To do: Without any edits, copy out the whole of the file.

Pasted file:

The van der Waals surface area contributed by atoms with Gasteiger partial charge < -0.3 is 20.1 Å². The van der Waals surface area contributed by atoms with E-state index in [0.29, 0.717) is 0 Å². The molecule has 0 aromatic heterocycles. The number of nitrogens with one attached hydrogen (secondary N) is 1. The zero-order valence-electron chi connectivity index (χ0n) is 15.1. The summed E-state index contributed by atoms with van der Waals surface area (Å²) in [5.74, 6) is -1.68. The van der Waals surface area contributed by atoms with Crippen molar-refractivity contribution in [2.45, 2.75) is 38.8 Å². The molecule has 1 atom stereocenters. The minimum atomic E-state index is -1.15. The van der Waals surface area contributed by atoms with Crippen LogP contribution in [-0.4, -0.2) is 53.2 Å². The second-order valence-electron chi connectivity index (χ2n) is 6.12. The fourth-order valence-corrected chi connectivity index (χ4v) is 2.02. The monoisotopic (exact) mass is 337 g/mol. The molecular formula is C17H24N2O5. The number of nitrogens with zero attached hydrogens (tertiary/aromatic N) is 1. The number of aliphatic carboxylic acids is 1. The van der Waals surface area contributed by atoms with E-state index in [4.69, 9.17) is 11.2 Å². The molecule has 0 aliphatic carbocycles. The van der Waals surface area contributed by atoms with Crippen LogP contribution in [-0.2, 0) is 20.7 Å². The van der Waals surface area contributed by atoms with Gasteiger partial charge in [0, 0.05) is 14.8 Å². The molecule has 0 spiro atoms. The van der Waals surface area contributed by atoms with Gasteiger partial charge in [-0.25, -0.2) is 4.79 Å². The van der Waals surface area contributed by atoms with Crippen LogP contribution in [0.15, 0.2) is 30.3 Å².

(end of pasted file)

The van der Waals surface area contributed by atoms with Gasteiger partial charge < -0.3 is 20.1 Å². The van der Waals surface area contributed by atoms with E-state index in [0.29, 0.717) is 0 Å². The molecule has 0 aromatic heterocycles. The number of nitrogens with one attached hydrogen (secondary N) is 1. The zero-order valence-electron chi connectivity index (χ0n) is 15.1. The summed E-state index contributed by atoms with van der Waals surface area (Å²) in [5.74, 6) is -1.68. The van der Waals surface area contributed by atoms with Crippen molar-refractivity contribution in [2.45, 2.75) is 38.8 Å². The molecule has 1 atom stereocenters. The minimum atomic E-state index is -1.15. The van der Waals surface area contributed by atoms with Crippen LogP contribution in [-0.4, -0.2) is 53.2 Å². The second-order valence-electron chi connectivity index (χ2n) is 6.12. The fourth-order valence-corrected chi connectivity index (χ4v) is 2.02. The monoisotopic (exact) mass is 337 g/mol. The molecular formula is C17H24N2O5. The number of nitrogens with zero attached hydrogens (tertiary/aromatic N) is 1. The number of aliphatic carboxylic acids is 1. The van der Waals surface area contributed by atoms with E-state index in [4.69, 9.17) is 11.2 Å². The molecule has 0 aliphatic carbocycles. The van der Waals surface area contributed by atoms with Crippen LogP contribution in [-0.2, 0) is 20.7 Å². The van der Waals surface area contributed by atoms with Gasteiger partial charge in [0, 0.05) is 14.8 Å². The molecule has 0 spiro atoms. The van der Waals surface area contributed by atoms with Gasteiger partial charge in [-0.25, -0.2) is 4.79 Å². The van der Waals surface area contributed by atoms with Crippen LogP contribution in [0.15, 0.2) is 30.3 Å².